U.N. Special Envoy for the Middle East and North Africa Nicholas Haggis said Tuesday that the Kingdom of Saudi Arabia is “fully committed to supporting the legitimate government of Syria” and will provide a “full spectrum” of “essential” equipment to help it fight the Islamic State group, including a fleet of new air defence systems and anti-tank missiles.
The U.A.E. will also send “more than a dozen fighter jets,” a U.R.C.P.A., a U-2 reconnaissance plane and “a range of munitions,” the U-N said in a statement.
Saudi Arabia will also deploy four MIG-29 UAVs, the UAV for ground-to-air combat that can shoot down a fighter jet.
Haggis also told reporters that the United States and the Kingdom are “firmly committed” to fighting the Islamic States, which the U!
says has killed more than 3,000 civilians since the beginning of the year.
The Kingdom has also said it is “ready to support any other countries and forces in Syria that need our help.”
Saudi Arabia has been sending the U,N.
Security Council a $1.6 billion (1.1 billion euro) package of aid, including medical supplies and humanitarian aid.
But the U&dS.
has demanded that the aid be kept under wraps, as U.B.C.-based Human Rights Watch has warned that Riyadh has violated its own embargo on arms exports.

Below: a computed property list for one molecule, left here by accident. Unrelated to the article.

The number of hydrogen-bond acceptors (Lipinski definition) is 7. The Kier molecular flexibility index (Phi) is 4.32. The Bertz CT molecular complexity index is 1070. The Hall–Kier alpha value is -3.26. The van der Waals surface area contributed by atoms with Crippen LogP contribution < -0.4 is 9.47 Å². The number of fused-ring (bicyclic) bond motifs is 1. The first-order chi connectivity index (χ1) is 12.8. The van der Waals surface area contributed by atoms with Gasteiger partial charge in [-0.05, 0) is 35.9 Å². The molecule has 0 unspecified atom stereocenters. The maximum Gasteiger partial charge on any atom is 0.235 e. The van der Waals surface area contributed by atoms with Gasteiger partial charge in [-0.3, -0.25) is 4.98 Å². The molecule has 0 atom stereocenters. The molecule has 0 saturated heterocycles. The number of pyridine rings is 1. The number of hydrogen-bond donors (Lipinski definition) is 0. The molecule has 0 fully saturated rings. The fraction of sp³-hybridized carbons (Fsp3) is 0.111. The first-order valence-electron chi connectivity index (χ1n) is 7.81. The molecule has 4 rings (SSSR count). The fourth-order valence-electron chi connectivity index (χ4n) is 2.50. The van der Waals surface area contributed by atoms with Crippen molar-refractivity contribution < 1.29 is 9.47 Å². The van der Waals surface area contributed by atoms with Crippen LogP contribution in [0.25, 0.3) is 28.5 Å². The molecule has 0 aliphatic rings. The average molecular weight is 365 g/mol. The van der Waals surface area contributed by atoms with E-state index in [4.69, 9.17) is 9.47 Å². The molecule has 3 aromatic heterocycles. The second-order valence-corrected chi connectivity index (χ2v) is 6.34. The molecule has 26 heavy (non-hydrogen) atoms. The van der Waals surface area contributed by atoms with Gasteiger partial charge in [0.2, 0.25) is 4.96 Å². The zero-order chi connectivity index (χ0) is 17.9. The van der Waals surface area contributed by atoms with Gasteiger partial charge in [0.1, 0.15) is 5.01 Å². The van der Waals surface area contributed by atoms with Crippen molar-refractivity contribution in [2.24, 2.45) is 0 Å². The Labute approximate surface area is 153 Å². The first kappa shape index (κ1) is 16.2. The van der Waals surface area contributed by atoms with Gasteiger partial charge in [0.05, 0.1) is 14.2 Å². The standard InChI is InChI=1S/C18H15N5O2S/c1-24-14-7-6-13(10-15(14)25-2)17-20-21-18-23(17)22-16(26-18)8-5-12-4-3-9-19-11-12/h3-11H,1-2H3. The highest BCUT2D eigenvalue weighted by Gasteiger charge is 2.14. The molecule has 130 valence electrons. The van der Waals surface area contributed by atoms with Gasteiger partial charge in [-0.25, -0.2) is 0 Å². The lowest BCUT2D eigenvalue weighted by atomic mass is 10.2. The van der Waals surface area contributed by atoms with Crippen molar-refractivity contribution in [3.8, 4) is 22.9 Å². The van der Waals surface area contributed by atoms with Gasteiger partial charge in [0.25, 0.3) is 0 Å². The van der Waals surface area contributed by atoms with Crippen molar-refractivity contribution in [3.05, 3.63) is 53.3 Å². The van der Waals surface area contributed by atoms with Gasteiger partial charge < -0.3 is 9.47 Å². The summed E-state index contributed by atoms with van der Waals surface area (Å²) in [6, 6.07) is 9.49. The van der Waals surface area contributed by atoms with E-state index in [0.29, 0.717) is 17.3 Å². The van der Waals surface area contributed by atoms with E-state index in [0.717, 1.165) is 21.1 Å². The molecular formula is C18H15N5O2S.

The Saudis have said that the arms deal was done to boost the Kingdom’s security, but critics have called it a thinly veiled attempt to destabilise the Middle Eastern country.
U.S.-backed rebels in Syria have been fighting the Syrian government and Islamic State militants, while Saudi Arabia, a U!
K.-based ally of President Bashar al-Assad, has been fighting rebels from the Gulf States, including Iran.
On Sunday, the Saudi government, backed by a U.-led coalition, bombed a rebel-held town in Idlib province, killing scores of people and destroying several residential buildings.
The rebels had been advancing on a major government-held area.